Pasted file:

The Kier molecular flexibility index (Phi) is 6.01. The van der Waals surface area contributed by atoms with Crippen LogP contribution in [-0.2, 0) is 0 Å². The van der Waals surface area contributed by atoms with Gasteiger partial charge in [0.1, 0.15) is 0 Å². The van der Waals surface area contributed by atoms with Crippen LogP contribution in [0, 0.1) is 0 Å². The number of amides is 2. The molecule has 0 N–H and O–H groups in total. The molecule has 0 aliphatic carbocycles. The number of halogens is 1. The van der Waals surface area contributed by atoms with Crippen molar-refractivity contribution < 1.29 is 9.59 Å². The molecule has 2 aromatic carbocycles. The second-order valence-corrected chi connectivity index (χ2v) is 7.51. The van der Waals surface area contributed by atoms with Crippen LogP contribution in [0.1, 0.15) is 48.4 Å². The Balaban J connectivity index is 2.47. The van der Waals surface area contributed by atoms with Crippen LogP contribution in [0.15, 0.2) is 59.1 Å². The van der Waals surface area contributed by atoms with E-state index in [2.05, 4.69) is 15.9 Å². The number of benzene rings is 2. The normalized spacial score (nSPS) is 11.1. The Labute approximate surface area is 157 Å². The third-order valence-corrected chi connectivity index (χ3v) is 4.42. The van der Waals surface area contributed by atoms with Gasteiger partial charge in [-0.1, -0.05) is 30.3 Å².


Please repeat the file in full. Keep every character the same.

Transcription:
The Kier molecular flexibility index (Phi) is 6.01. The van der Waals surface area contributed by atoms with Crippen LogP contribution in [-0.2, 0) is 0 Å². The van der Waals surface area contributed by atoms with Gasteiger partial charge in [0.1, 0.15) is 0 Å². The van der Waals surface area contributed by atoms with Crippen LogP contribution in [0, 0.1) is 0 Å². The number of amides is 2. The molecule has 0 N–H and O–H groups in total. The molecule has 0 aliphatic carbocycles. The number of halogens is 1. The van der Waals surface area contributed by atoms with Crippen molar-refractivity contribution < 1.29 is 9.59 Å². The molecule has 2 aromatic carbocycles. The second-order valence-corrected chi connectivity index (χ2v) is 7.51. The van der Waals surface area contributed by atoms with Crippen LogP contribution in [0.1, 0.15) is 48.4 Å². The Balaban J connectivity index is 2.47. The van der Waals surface area contributed by atoms with Crippen LogP contribution in [0.15, 0.2) is 59.1 Å². The van der Waals surface area contributed by atoms with E-state index in [2.05, 4.69) is 15.9 Å². The number of benzene rings is 2. The normalized spacial score (nSPS) is 11.1. The Labute approximate surface area is 157 Å². The third-order valence-corrected chi connectivity index (χ3v) is 4.42. The van der Waals surface area contributed by atoms with Gasteiger partial charge in [-0.1, -0.05) is 30.3 Å².